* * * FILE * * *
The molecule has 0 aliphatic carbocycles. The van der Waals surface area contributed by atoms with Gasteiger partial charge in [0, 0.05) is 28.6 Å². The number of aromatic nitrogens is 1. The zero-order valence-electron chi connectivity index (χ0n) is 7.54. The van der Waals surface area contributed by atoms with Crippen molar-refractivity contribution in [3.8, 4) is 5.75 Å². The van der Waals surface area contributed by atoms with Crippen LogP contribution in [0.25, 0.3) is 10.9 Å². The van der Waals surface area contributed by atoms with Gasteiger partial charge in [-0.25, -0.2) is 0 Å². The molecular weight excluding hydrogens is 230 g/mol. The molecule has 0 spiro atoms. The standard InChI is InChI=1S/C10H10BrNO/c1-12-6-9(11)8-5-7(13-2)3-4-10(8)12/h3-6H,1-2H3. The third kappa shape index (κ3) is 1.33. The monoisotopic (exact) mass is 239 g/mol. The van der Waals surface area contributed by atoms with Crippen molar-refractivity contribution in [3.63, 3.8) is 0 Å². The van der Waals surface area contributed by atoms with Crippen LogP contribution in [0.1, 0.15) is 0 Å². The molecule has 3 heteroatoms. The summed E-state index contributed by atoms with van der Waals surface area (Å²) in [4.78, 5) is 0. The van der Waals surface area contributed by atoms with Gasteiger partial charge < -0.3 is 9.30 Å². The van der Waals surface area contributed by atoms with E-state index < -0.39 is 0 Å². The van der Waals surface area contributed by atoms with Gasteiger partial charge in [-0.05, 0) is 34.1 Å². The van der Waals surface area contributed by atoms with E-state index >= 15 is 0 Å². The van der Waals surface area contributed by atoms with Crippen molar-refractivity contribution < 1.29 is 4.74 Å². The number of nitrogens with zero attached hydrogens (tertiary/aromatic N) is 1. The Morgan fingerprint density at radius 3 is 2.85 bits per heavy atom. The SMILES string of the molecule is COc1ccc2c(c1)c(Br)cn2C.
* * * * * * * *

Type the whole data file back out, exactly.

The molecule has 0 aliphatic carbocycles. The van der Waals surface area contributed by atoms with Gasteiger partial charge in [0, 0.05) is 28.6 Å². The number of aromatic nitrogens is 1. The zero-order valence-electron chi connectivity index (χ0n) is 7.54. The van der Waals surface area contributed by atoms with Crippen molar-refractivity contribution in [3.8, 4) is 5.75 Å². The van der Waals surface area contributed by atoms with Crippen LogP contribution in [0.25, 0.3) is 10.9 Å². The van der Waals surface area contributed by atoms with Gasteiger partial charge in [-0.25, -0.2) is 0 Å². The molecular weight excluding hydrogens is 230 g/mol. The molecule has 0 spiro atoms. The standard InChI is InChI=1S/C10H10BrNO/c1-12-6-9(11)8-5-7(13-2)3-4-10(8)12/h3-6H,1-2H3. The third kappa shape index (κ3) is 1.33. The monoisotopic (exact) mass is 239 g/mol. The van der Waals surface area contributed by atoms with Crippen molar-refractivity contribution in [3.63, 3.8) is 0 Å². The van der Waals surface area contributed by atoms with Crippen LogP contribution in [0.1, 0.15) is 0 Å². The molecule has 3 heteroatoms. The summed E-state index contributed by atoms with van der Waals surface area (Å²) in [4.78, 5) is 0. The van der Waals surface area contributed by atoms with Gasteiger partial charge < -0.3 is 9.30 Å². The van der Waals surface area contributed by atoms with E-state index < -0.39 is 0 Å². The van der Waals surface area contributed by atoms with Gasteiger partial charge in [-0.05, 0) is 34.1 Å². The van der Waals surface area contributed by atoms with E-state index >= 15 is 0 Å². The van der Waals surface area contributed by atoms with Crippen molar-refractivity contribution < 1.29 is 4.74 Å². The number of nitrogens with zero attached hydrogens (tertiary/aromatic N) is 1. The Morgan fingerprint density at radius 3 is 2.85 bits per heavy atom. The SMILES string of the molecule is COc1ccc2c(c1)c(Br)cn2C.